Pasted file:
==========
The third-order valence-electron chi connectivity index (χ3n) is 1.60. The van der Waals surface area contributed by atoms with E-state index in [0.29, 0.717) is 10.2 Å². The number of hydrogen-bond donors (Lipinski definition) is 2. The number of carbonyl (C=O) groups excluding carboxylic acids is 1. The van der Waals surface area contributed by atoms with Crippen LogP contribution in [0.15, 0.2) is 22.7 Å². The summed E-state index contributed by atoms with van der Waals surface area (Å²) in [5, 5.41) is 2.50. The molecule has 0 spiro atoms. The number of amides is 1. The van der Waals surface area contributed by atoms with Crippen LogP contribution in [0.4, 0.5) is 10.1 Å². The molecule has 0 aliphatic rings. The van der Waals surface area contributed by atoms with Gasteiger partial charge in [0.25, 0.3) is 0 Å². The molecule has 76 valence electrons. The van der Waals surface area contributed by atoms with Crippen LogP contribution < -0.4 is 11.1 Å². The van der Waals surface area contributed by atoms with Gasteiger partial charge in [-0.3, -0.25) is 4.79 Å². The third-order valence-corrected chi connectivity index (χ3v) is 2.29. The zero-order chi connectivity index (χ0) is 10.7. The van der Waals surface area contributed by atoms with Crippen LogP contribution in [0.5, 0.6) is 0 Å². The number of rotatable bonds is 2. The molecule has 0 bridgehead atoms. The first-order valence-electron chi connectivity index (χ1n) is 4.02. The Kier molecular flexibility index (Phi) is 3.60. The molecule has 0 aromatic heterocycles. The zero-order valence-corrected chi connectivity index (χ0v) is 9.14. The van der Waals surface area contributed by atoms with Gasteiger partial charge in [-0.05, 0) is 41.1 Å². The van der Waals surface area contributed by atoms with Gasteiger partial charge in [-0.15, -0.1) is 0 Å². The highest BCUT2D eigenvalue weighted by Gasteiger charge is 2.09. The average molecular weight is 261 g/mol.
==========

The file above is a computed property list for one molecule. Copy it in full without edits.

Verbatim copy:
The third-order valence-electron chi connectivity index (χ3n) is 1.60. The van der Waals surface area contributed by atoms with E-state index in [0.29, 0.717) is 10.2 Å². The number of hydrogen-bond donors (Lipinski definition) is 2. The number of carbonyl (C=O) groups excluding carboxylic acids is 1. The van der Waals surface area contributed by atoms with Crippen LogP contribution in [0.15, 0.2) is 22.7 Å². The summed E-state index contributed by atoms with van der Waals surface area (Å²) in [5, 5.41) is 2.50. The molecule has 0 spiro atoms. The number of amides is 1. The van der Waals surface area contributed by atoms with Crippen LogP contribution in [0.4, 0.5) is 10.1 Å². The molecule has 0 aliphatic rings. The van der Waals surface area contributed by atoms with Gasteiger partial charge in [0.25, 0.3) is 0 Å². The molecule has 76 valence electrons. The van der Waals surface area contributed by atoms with Crippen LogP contribution < -0.4 is 11.1 Å². The van der Waals surface area contributed by atoms with Gasteiger partial charge in [-0.3, -0.25) is 4.79 Å². The third-order valence-corrected chi connectivity index (χ3v) is 2.29. The zero-order chi connectivity index (χ0) is 10.7. The van der Waals surface area contributed by atoms with Crippen LogP contribution in [0.5, 0.6) is 0 Å². The number of rotatable bonds is 2. The molecule has 0 bridgehead atoms. The first-order valence-electron chi connectivity index (χ1n) is 4.02. The Kier molecular flexibility index (Phi) is 3.60. The molecule has 0 aromatic heterocycles. The zero-order valence-corrected chi connectivity index (χ0v) is 9.14. The van der Waals surface area contributed by atoms with Gasteiger partial charge in [-0.05, 0) is 41.1 Å². The van der Waals surface area contributed by atoms with Gasteiger partial charge in [-0.15, -0.1) is 0 Å². The highest BCUT2D eigenvalue weighted by Gasteiger charge is 2.09. The average molecular weight is 261 g/mol.